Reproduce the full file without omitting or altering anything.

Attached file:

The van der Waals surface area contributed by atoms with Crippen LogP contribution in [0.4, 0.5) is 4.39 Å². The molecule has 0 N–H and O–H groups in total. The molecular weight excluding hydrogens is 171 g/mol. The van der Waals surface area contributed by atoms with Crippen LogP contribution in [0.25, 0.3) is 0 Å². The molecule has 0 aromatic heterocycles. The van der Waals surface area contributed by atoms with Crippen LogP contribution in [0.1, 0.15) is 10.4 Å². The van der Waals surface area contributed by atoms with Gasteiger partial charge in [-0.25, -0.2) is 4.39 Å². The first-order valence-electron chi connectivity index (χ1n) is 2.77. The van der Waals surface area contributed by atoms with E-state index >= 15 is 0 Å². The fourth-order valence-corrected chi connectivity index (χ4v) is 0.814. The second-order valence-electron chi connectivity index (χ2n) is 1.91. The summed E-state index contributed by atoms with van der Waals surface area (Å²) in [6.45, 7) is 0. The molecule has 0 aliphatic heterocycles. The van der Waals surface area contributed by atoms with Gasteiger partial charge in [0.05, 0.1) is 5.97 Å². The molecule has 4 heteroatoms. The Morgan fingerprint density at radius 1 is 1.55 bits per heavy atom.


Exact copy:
The van der Waals surface area contributed by atoms with Crippen LogP contribution in [0.4, 0.5) is 4.39 Å². The molecule has 0 N–H and O–H groups in total. The molecular weight excluding hydrogens is 171 g/mol. The van der Waals surface area contributed by atoms with Crippen LogP contribution in [0.25, 0.3) is 0 Å². The molecule has 0 aromatic heterocycles. The van der Waals surface area contributed by atoms with Crippen LogP contribution in [0.1, 0.15) is 10.4 Å². The van der Waals surface area contributed by atoms with Gasteiger partial charge in [-0.25, -0.2) is 4.39 Å². The first-order valence-electron chi connectivity index (χ1n) is 2.77. The van der Waals surface area contributed by atoms with E-state index >= 15 is 0 Å². The fourth-order valence-corrected chi connectivity index (χ4v) is 0.814. The second-order valence-electron chi connectivity index (χ2n) is 1.91. The summed E-state index contributed by atoms with van der Waals surface area (Å²) in [6.45, 7) is 0. The molecule has 0 aliphatic heterocycles. The van der Waals surface area contributed by atoms with Gasteiger partial charge in [0.05, 0.1) is 5.97 Å². The molecule has 4 heteroatoms. The Morgan fingerprint density at radius 1 is 1.55 bits per heavy atom.